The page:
But Jones -- the ex-Tigers closer -- wouldn't stand for that. He heroically got the Sox back into the dugout, whiffing Morris and Kevin Witt.

Not bad for a guy who was released by the Rockies in late June.

"I haven't been contributing in so long and to pitch meaningful games for Boston is great," Jones said. "I've been a closer too. I've been in tough situations before. You just have to concentrate and make your pitches."

With the topsy-turvy victory, the 55-37 Sox increased their winning streak to five games and moved within one game of the Yankees in the AL East.

"I've seen it. It happens. A lot of times once it starts happening to a pitcher it lasts the whole season," Sox manager Grady Little said. "Hopefully we can do something a little bit differently after this All-Star break to make it a little bit easier on the kid."

For Little, it wasn't that tough a decision to lift Martinez after his 105-pitch effort.

"He was pretty well cooked after the seventh inning," Little said.

The Tigers best swing of the night off Martinez came right out of the gate, as Alex Sanchez led off the bottom of the first with a triple to center field. But Sanchez never left third, as Martinez struck out Morris and Pena, then induced Witt into an inning-ending flyout.

As improbable as it seemed, Tigers starter Matt Roney matched zeroes with Martinez over the first four innings.

But in the fifth, Damon -- who was hitting in the eight hole -- broke the scoreless tie and put the Sox in front with a solo homer to right.

"Damon had a good day," Little said. "He got that ball out of the park in the fifth inning that got us on the board and we weren't able to get much going there offensively throughout the ballgame. Any runs we got tonight were big and that was the first one."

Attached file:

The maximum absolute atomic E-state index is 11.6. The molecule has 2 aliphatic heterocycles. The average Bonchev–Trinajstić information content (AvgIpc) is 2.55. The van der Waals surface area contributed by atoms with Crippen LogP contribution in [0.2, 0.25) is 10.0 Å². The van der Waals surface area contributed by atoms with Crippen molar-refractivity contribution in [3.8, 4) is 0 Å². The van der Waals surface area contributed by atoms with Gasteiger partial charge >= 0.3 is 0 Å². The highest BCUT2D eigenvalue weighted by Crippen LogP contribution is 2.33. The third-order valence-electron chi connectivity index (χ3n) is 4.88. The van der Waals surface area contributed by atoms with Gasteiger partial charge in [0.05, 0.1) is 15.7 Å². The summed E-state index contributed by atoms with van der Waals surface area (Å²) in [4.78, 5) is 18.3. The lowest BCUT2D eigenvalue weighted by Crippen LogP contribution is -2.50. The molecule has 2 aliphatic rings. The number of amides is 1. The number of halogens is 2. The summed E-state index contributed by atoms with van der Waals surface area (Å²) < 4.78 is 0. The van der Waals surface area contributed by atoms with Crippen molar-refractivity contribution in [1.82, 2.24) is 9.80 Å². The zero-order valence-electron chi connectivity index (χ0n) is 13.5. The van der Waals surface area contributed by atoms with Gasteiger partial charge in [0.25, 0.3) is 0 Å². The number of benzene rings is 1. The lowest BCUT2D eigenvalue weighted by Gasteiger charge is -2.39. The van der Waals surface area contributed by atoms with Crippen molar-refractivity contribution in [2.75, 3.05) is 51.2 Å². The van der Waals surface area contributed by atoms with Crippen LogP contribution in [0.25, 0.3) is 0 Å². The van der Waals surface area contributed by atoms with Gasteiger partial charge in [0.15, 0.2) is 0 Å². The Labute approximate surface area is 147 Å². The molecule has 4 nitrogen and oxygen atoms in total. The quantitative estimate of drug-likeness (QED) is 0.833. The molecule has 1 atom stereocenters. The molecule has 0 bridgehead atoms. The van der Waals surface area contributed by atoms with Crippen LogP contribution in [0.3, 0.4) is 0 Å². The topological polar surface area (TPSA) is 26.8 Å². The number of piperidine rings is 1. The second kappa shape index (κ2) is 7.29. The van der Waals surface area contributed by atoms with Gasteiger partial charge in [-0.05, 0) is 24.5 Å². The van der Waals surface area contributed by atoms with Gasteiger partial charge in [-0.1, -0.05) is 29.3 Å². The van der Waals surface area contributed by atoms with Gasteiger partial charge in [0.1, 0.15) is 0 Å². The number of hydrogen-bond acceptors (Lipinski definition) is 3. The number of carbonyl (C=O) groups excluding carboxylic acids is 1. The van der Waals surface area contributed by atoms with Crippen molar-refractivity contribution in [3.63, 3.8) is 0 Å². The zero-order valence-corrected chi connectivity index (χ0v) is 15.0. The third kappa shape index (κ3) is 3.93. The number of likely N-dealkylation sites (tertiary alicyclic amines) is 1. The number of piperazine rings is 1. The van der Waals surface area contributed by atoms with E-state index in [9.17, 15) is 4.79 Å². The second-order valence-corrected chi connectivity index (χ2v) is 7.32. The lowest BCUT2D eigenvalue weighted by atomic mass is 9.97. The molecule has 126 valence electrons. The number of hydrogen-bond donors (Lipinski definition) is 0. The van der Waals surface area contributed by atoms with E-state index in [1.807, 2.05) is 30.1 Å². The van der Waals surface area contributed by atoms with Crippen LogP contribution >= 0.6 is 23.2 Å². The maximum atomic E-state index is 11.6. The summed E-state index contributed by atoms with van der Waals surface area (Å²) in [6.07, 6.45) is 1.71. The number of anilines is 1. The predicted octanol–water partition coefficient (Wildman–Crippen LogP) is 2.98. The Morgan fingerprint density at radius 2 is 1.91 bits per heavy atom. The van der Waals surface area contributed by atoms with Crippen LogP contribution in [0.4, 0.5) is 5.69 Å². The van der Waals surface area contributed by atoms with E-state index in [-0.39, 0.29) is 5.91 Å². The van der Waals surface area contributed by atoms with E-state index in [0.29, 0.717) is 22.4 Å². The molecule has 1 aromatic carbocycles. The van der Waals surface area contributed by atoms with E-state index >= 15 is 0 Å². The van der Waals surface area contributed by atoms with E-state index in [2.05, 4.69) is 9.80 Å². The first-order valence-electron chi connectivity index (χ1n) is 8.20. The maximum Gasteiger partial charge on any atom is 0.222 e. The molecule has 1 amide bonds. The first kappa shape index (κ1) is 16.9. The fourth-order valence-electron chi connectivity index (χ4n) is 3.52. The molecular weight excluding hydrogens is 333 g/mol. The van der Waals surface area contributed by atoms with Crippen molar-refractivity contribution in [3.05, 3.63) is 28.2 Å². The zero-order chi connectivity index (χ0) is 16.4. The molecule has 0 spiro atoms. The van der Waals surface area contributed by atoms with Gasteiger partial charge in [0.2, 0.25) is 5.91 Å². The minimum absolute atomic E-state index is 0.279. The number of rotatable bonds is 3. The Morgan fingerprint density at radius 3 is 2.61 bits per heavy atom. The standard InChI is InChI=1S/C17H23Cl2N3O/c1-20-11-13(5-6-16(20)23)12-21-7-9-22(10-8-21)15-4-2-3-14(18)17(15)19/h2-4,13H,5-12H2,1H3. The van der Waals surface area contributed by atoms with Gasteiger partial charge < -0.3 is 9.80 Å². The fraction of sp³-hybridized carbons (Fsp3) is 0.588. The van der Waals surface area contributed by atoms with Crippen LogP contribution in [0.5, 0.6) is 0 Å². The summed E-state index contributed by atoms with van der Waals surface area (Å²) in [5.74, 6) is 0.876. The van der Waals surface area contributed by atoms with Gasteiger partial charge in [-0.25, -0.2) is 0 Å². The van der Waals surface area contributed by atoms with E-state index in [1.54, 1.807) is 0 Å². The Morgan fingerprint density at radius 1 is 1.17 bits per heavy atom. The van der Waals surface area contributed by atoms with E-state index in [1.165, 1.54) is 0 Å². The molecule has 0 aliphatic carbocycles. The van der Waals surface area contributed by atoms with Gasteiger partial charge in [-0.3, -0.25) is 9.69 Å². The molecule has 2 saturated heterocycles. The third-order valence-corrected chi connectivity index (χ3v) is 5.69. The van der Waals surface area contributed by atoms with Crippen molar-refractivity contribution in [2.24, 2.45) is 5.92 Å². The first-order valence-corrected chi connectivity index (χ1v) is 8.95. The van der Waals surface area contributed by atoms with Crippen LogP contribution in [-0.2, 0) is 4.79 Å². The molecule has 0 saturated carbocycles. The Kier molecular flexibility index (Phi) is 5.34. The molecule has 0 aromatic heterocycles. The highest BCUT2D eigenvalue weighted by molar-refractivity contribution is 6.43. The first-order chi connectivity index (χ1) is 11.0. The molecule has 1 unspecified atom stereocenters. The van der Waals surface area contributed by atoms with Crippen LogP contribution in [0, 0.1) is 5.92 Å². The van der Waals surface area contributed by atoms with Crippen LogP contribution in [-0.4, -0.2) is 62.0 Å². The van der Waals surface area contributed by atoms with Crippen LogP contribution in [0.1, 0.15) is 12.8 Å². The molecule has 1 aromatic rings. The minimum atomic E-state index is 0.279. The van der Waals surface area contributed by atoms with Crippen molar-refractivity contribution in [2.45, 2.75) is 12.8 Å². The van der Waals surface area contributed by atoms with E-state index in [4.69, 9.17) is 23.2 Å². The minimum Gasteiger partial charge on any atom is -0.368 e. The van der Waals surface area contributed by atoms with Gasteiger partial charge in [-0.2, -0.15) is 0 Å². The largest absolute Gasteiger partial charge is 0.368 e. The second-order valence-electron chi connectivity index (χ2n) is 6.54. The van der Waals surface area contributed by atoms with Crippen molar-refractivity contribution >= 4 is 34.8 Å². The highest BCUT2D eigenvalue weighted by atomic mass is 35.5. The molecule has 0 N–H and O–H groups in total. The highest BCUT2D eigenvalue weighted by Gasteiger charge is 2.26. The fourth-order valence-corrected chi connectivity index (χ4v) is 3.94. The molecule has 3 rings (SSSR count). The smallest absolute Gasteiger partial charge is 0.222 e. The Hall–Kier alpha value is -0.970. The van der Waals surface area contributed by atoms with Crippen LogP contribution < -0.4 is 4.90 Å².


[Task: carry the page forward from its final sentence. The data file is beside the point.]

On this night, the Tigers proved to be resilient. Matt Walbeck led off the sixth with a double over Kevin Millar's head in left field. The Tigers used textbook baseball to tie up the game. Torres laid down a sacrifice bunt, and Sanchez followed with a sacrifice fly to center.

Roney exited after 6 2/3 innings, allowing four hits and one run while striking out seven.

The Sox finally pushed in front in the top of the eighth, as Nixon belted a solo homer to right off Tigers lefty Jamie Walker. While many hitters lament the spacious hitting confines of Comerica Park, Nixon treats it like his backyard.

The blast, which looked like a game-winner at the time, was the 14th Nixon has hit against the Tigers, the most he's hit against any opponent. It was his seventh at Comerica Park, which opened in 2000.

But it was another left-handed hitter who ended up winning the game for the Sox.

As always, Damon was more enthused by the 'W' than his personal performance.

"I'm really not too concerned with the way (the first half) went," Damon said. "We won a lot of games and I helped us win a lot of games. That's what's important, winning games. Batting average? Big deal. But scoring runs and driving in runs, that's the team game."

Ian Browne is a reporter for MLB.com. This story was not subject to the approval of Major League Baseball or its clubs.